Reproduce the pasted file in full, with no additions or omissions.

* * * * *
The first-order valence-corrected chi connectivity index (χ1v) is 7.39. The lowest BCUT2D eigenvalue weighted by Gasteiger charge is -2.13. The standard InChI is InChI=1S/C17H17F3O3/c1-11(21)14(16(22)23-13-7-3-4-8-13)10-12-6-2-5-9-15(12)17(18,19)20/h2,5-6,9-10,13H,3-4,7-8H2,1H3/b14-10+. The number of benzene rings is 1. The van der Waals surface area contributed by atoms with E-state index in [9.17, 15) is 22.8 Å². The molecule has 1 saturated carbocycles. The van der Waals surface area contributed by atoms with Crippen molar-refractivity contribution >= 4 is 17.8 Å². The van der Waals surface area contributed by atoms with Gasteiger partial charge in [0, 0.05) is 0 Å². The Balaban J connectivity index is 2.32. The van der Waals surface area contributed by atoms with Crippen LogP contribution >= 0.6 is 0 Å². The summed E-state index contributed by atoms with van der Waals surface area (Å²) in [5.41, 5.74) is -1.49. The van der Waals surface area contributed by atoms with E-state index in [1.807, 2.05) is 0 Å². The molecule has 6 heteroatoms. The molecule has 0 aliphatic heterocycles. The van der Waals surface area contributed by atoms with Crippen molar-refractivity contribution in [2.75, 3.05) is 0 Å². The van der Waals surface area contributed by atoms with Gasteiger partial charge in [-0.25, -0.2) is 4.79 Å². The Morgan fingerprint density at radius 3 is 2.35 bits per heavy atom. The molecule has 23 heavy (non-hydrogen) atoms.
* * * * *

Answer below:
The first-order valence-corrected chi connectivity index (χ1v) is 7.39. The lowest BCUT2D eigenvalue weighted by Gasteiger charge is -2.13. The standard InChI is InChI=1S/C17H17F3O3/c1-11(21)14(16(22)23-13-7-3-4-8-13)10-12-6-2-5-9-15(12)17(18,19)20/h2,5-6,9-10,13H,3-4,7-8H2,1H3/b14-10+. The number of benzene rings is 1. The van der Waals surface area contributed by atoms with E-state index in [9.17, 15) is 22.8 Å². The molecule has 1 saturated carbocycles. The van der Waals surface area contributed by atoms with Crippen molar-refractivity contribution >= 4 is 17.8 Å². The van der Waals surface area contributed by atoms with Gasteiger partial charge in [0, 0.05) is 0 Å². The Balaban J connectivity index is 2.32. The van der Waals surface area contributed by atoms with Crippen LogP contribution >= 0.6 is 0 Å². The summed E-state index contributed by atoms with van der Waals surface area (Å²) in [5.41, 5.74) is -1.49. The van der Waals surface area contributed by atoms with E-state index in [1.807, 2.05) is 0 Å². The molecule has 6 heteroatoms. The molecule has 0 aliphatic heterocycles. The van der Waals surface area contributed by atoms with Crippen molar-refractivity contribution in [2.75, 3.05) is 0 Å². The van der Waals surface area contributed by atoms with Gasteiger partial charge in [-0.25, -0.2) is 4.79 Å². The Morgan fingerprint density at radius 3 is 2.35 bits per heavy atom. The molecule has 23 heavy (non-hydrogen) atoms.